Having a marketing package is one of the most essential career tools for an actor. From a professionally shot photo that reflects your personality and brand to a website that showcases your finest work, we rounded up experts in various fields to give Backstage readers some insider tips on how to maximize each element’s marketing potential.
Ryan Thompson, reel editor
Thompson is a U.K. filmmaker with experience in directing, cinematography, sound design, and more on short films, music videos, trailers, and actor reels.
Actors sometimes use entire scenes in their reels even if they have fewer lines or less screen time than the other actors in the scene. Trim the fat. The majority of people who will watch this don’t have all day and need to get through many, so cut right to the important pieces and leave any unnecessary excess behind. Also, if they have any clips of themselves without dialogue, they are best left till the end.
Take a step back and try to view your work with a stranger’s eyes to strip away any ego or self-consciousness. Utilize the best scenes that you yourself would feel impressed with if you saw someone else do them. Don’t be overly sentimental. Try not to use old VHS clips, as it can give the impression that you haven’t had any work for a long time.
If you have a sequence with a well-known star, make sure to include this near the beginning (when the viewer is most attentive) to aid the impression that you have high-profile projects and are bookable.
Look at a potential editor’s previous work and see if they are the right person to work with in terms of style. Even though a reel consists of your material, one editor can have quite a different style to another, so choosing someone with a style you feel complements your own work is important and serves for a better reel in the end. For further confirmation, it would be great if the editor had testimonies from previous actors they’ve worked with. And from an editor’s standpoint, one thing an actor can do that is beneficial is provide their material in the highest quality possible. (vfxproductions.com)
William Harper, the Headshot Truck
Harper is a Los Angeles–based actor who co-created the world’s first mobile photo studio with his business partner, photographer Adam Hendershott.
Know your casting. Before you spend hard-earned money on a headshot session, think about the types of roles you could play. Then market yourself in the photographs to land those roles.
Don’t go crazy with retouching. If you’re 60 years old and have wrinkles, be beautiful and own those wrinkles. They’re part of you, and no one looks like a Barbie doll in real life.
You want the headshots to represent YOU. Not what your mom thinks of you, or your boyfriend. Capture the best version of yourself in your headshots. When a casting director calls you in, you’d better look like your photo, and the best way to do that is to embrace who you are and how you look. (theheadshottruck.com)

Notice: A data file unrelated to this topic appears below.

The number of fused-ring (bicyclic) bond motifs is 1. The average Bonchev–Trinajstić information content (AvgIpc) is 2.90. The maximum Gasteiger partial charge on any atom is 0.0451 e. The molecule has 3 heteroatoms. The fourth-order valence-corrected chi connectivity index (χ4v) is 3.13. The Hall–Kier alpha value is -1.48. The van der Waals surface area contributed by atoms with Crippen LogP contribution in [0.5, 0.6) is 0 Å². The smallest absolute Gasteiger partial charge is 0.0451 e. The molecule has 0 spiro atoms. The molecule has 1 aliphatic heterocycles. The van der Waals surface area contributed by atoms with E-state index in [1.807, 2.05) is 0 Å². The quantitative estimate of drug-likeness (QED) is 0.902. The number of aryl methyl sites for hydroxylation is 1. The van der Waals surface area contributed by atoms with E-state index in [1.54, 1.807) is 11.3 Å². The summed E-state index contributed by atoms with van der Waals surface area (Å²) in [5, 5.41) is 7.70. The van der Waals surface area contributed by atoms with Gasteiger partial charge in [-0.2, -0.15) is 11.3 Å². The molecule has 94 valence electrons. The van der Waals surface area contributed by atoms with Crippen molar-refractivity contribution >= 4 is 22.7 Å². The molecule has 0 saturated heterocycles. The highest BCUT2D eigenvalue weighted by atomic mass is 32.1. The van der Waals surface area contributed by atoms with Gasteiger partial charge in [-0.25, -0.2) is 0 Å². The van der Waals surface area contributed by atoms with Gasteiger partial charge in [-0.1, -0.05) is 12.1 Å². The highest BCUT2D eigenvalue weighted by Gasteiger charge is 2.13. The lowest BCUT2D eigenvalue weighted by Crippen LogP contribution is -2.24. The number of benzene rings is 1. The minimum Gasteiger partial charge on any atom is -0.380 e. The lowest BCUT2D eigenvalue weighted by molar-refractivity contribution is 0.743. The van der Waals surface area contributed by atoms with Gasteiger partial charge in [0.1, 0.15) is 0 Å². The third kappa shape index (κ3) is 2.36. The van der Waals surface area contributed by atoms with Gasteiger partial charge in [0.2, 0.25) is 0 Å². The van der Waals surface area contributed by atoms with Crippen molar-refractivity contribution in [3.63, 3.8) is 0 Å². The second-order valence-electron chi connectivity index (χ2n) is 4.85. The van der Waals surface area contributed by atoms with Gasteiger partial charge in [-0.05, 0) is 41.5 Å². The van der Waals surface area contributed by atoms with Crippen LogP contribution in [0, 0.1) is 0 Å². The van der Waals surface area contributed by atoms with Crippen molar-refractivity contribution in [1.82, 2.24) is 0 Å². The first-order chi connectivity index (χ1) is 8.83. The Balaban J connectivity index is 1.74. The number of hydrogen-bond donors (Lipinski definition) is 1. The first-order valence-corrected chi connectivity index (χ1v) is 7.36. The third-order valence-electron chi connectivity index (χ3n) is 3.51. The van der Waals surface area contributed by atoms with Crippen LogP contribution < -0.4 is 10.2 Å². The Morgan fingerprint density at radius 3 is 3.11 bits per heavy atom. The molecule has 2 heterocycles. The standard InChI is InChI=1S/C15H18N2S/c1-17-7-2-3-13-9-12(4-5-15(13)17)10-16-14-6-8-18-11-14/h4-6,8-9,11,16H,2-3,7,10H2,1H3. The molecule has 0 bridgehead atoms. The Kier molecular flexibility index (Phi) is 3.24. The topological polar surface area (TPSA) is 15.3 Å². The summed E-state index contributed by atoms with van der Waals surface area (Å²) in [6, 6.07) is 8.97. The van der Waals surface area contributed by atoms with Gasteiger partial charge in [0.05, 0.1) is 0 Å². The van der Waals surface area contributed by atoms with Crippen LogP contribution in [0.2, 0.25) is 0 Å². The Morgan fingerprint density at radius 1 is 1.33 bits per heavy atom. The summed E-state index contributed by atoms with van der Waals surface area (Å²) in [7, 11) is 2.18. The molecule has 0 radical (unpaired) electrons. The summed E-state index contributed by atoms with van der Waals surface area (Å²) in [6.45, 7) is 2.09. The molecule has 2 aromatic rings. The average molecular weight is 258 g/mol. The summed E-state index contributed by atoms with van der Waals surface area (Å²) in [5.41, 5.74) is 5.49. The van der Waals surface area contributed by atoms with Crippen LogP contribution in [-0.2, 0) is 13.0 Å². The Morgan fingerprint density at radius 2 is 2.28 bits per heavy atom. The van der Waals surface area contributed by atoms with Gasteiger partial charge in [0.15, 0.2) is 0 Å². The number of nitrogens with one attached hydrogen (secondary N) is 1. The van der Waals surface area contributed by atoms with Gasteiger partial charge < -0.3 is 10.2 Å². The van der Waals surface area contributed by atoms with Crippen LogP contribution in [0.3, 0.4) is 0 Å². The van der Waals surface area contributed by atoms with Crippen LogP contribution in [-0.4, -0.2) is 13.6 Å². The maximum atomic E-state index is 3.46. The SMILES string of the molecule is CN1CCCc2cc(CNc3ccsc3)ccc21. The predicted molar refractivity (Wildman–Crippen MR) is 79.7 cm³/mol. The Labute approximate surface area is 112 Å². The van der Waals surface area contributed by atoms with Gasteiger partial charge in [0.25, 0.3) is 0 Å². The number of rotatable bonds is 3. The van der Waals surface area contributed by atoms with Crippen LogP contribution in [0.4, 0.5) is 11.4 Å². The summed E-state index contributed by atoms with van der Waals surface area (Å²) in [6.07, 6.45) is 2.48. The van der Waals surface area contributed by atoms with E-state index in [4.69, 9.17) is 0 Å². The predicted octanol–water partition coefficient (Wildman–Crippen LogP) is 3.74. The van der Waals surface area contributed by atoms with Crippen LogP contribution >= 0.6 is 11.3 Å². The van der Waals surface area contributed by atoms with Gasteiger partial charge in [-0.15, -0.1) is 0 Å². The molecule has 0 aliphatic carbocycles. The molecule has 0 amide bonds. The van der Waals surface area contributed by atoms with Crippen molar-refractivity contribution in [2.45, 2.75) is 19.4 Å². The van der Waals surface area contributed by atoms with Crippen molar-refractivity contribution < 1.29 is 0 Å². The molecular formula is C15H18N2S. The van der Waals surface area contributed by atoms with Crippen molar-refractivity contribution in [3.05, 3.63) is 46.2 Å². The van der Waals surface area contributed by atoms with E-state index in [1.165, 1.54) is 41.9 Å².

Rick Krusky, publicist
Krusky is the co-founder and senior publicist at the L.A. PR firm MWPR. His clients include voiceover artist and fellow Backstage Expert Kate McClanaghan, dancer and fitness expert Katie Fanok, and others. He offers advice on résumés, bios, and getting them out to the right people!
One of the most obvious things I see missing in bios, believe it or not, is what the person does. I recommend starting with, “Carson Wells is an actor who…” Other things that should be included are some top accomplishments. I say “top” because giving too many can take away from the punch. In fact, actors should avoid long, drawn-out bios in general. Even the most interesting bio is at risk of becoming boring if it goes on too long, includes irrelevant information, or is redundant. Bios should be tight, compelling, well-formatted, and informative. I like to see a beginning (name, what you do, accomplishments), middle (relevant biographical information: born, studied at, etc.), and end (wrap up and link to your website).
If you had a minor part on a current network show but played the lead in your high school play, give the network show precedence. Also, give precedence to the types of roles you want to do more of, or those that are really your “brand.”
Think of your favorite shows and movies, look up the casting director, and send them a heartfelt note telling them how much you love the show or movie they directed and why you admire their work. Don’t be cheesy or self-promotion-y. Just make it a nice note to that person from you. But put it on your letterhead (and make sure it includes your name, title, and website). (mw-pr.com)
Mickael Blanchett, website designer
Blanchett is a New York City–based website designer who focuses specifically on the actor’s online portfolio.
You need to have your own branding. If any actor is pursuing a professional career, they should have a website that’s unique and straight to the point. Visually, it should reflect you. My job as a web designer is to make sure the actor on the website is the same one you are in that audition room. They should be recognizable by casting directors.
Color schemes should match the texture of the headshot. A good web designer should work on what colors will fit and will frame the headshot and the overall thoughts the photographer had in mind. It should be natural colors.
[If you’re looking to design your own site] don’t build something with so many options—putting a Twitter feed on the landing page, for example. Things shouldn’t be scattered and the elements shouldn’t be overlapping; they should be well thought out. Stick to the professional content. Even if it’s a headshot on a blank page and there’s a link to an IMDb page, it’s better to have this than have a menu and noises and different things. Stick to the basics. (mickael.us)
Looking for reasons to bulk up your marketing package? Check out our film audition listings! And for more advice, check out the video below!